Broad-winged Hawk Project

The broad-winged hawk nests in forests throughout eastern and central United States and southern Canada.  It is designated a “Pennsylvania species of conservation concern” as its nesting distribution had declined by 16% since the 1980s.  Regional declines had been noted in other northeastern states as well and on some migration counts.  

Broad-winged hawks are one of the most abundant migrants observed at Hawk Mountain each autumn, as they concentrate in large flocks along the Kittatinny Ridge and at other watchsites during September. Although they are the most numerous migrant seen in east, comparatively little research has been conducted on habitat needs or migration and wintering ecology.

Because so little was known about this secretive species, in 2014 Hawk Mountain launched a study of the broad-winged hawk to better understand its ecology and conservation status throughout its life cycle.  In 2015 and 2016, Rebecca McCabe, Research Associate, and Hawk Mountain scientists completed a two-year study of  Broad-winged Hawk breeding ecology and nesting behavior observing nests in three regions of southern Pennsylvania, the Poconos, Ridge and Valley and Piedmont. We also examined habitat use of nesting birds throughout the state. 

From 2014 through present, Hawk Mountain and its collaborators also have focused on understanding the migration and wintering ecology of the broad-winged hawk by tracking 12 satellite-tagged females from Pennsylvania nesting sites to wintering areas.

Track Their Movements      Meet the Birds      Follow the Project Facebook      Project Blog      Research Videos     

For the near future, Hawk Mountain is focusing on:

  • Tagging male Broad-winged Hawks from Pennsylvania to compare migration timing and ecology as well as wintering distribution to data collected on females.  If males winter in different regions they may face different conservation challenges.
  • Tagging female birds from different parts of the breeding range including New England (Maine, New Hampshire), Canada, and central United States (Minnesota, Wisconsin).  Birds from different parts of the range may winter is distinct areas. To identify conservation threats, knowledge of migratory connectivity among populations.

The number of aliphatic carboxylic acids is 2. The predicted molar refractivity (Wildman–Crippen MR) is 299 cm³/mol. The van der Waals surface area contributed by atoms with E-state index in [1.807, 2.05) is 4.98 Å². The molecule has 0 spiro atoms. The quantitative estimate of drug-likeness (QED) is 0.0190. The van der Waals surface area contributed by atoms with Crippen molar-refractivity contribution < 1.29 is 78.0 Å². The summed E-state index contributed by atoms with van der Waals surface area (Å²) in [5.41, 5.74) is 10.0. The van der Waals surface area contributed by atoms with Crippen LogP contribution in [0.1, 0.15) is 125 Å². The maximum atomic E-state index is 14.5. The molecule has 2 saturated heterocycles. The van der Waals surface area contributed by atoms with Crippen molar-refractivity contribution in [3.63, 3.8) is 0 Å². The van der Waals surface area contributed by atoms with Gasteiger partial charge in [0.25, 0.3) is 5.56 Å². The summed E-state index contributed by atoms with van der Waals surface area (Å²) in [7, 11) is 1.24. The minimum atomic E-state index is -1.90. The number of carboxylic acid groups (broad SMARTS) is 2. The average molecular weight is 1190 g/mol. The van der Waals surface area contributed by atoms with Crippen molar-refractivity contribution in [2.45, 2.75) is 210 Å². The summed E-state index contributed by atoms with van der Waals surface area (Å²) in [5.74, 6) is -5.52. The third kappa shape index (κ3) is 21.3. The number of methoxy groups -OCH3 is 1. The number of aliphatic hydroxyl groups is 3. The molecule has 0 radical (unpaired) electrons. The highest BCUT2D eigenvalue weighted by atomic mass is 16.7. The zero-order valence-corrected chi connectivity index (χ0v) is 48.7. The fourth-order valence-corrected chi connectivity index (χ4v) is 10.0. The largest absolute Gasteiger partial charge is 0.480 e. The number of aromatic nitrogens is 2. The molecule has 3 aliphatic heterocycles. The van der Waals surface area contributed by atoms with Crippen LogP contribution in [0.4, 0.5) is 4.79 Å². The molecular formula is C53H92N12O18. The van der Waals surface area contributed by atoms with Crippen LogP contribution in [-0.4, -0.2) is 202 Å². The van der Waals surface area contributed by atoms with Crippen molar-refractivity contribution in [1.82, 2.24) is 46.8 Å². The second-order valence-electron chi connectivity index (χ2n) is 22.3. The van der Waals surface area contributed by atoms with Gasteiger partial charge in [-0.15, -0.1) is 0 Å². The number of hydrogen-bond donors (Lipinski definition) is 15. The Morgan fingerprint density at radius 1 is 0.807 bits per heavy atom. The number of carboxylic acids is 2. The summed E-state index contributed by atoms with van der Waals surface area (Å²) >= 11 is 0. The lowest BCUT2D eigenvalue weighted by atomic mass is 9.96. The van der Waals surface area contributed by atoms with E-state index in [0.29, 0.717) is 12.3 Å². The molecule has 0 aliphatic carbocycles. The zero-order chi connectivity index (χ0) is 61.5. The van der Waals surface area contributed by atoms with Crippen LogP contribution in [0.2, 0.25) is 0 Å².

• Characterizing wintering and stopover habitats used by Broad-winged Hawks and comparing male and female habitat use patterns.
  • Estimating return rates and survivorship throughout the life cycle to assess conservation vulnerabilities.

The Team

Principal Investigators

Dr. Laurie Goodrich
Rebecca McCabe, M.S.

David Barber, Hawk Mountain 
Chris DeSorba, Biodiversity Research Institute, Maine
Dr. Mark Martell, Minnesota
Dr. Terry Master, East Stroudsburg University, Pennsylvania
Dr. Scott Stoleson, Northeast Forest Experiment Station, Pennsylvania

Volunteers - Volunteers are key members of the Broadwing team.
Holly Hartshorne
Bob and Karen Davidheiser
Robert Feldman
Lisa Schnell 

Thank you to our Supporters

Pennsylvania Game Commission State Wildlife Grant Program
Kittatinny  Ridge Coalition (Audubon Pennsylvania, Appalachian Trail Conservancy)
East Stroudsburg University
ATAS, Inc.
PA Wild Resource Conservation Program, DCNR
PPL, Inc.
Met Ed, Inc.
West Chester Bird Club  
Generous private sponsors who have sponsored transmitters or our research providing crucial support. 

How can you help?

We always appreciate donations to help our efforts. Donors at the $5,000 level can name a bird. Contact Dr. Laurie Goodrich (570-943-3411 ext 106 or [email protected]), or click the button below and include in the comments of the form that the online gift is for broad-winged hawk research. See a nest? Report it now!

Donate Now!      Report a Nest